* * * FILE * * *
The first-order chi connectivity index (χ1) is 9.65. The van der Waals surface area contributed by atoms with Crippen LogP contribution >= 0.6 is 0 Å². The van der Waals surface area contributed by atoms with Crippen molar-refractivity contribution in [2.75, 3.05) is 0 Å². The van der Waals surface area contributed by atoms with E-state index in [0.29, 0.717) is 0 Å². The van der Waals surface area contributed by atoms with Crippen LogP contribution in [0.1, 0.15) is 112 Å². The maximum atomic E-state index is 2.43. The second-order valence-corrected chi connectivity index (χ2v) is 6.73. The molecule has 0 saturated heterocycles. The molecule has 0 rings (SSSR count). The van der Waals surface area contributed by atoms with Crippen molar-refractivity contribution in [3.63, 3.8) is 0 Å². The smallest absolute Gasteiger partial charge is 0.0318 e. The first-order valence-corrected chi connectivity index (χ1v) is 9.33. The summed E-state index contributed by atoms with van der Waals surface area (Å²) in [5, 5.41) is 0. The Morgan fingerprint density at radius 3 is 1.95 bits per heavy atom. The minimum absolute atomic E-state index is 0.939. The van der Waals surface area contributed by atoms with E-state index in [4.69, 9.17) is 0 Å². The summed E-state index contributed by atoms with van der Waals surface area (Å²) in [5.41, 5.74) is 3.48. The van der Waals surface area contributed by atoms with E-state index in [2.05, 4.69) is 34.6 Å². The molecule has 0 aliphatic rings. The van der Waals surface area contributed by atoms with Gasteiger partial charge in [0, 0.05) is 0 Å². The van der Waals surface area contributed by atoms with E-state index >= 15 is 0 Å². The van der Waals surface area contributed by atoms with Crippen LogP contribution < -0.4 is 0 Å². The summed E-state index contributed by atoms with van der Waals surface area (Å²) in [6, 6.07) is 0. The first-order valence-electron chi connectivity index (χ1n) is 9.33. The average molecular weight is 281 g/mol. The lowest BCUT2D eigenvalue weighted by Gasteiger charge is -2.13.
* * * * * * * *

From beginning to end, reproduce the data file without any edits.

The first-order chi connectivity index (χ1) is 9.65. The van der Waals surface area contributed by atoms with Crippen LogP contribution >= 0.6 is 0 Å². The van der Waals surface area contributed by atoms with Crippen molar-refractivity contribution in [2.75, 3.05) is 0 Å². The van der Waals surface area contributed by atoms with E-state index in [0.29, 0.717) is 0 Å². The van der Waals surface area contributed by atoms with Crippen LogP contribution in [0.1, 0.15) is 112 Å². The maximum atomic E-state index is 2.43. The second-order valence-corrected chi connectivity index (χ2v) is 6.73. The molecule has 0 saturated heterocycles. The molecule has 0 rings (SSSR count). The van der Waals surface area contributed by atoms with Crippen molar-refractivity contribution in [3.63, 3.8) is 0 Å². The smallest absolute Gasteiger partial charge is 0.0318 e. The first-order valence-corrected chi connectivity index (χ1v) is 9.33. The summed E-state index contributed by atoms with van der Waals surface area (Å²) in [5, 5.41) is 0. The Morgan fingerprint density at radius 3 is 1.95 bits per heavy atom. The minimum absolute atomic E-state index is 0.939. The van der Waals surface area contributed by atoms with E-state index in [4.69, 9.17) is 0 Å². The summed E-state index contributed by atoms with van der Waals surface area (Å²) in [5.41, 5.74) is 3.48. The van der Waals surface area contributed by atoms with E-state index in [2.05, 4.69) is 34.6 Å². The molecule has 0 aliphatic rings. The van der Waals surface area contributed by atoms with Gasteiger partial charge in [0, 0.05) is 0 Å². The van der Waals surface area contributed by atoms with E-state index >= 15 is 0 Å². The van der Waals surface area contributed by atoms with Crippen LogP contribution < -0.4 is 0 Å². The summed E-state index contributed by atoms with van der Waals surface area (Å²) in [6, 6.07) is 0. The first-order valence-electron chi connectivity index (χ1n) is 9.33. The average molecular weight is 281 g/mol. The lowest BCUT2D eigenvalue weighted by Gasteiger charge is -2.13.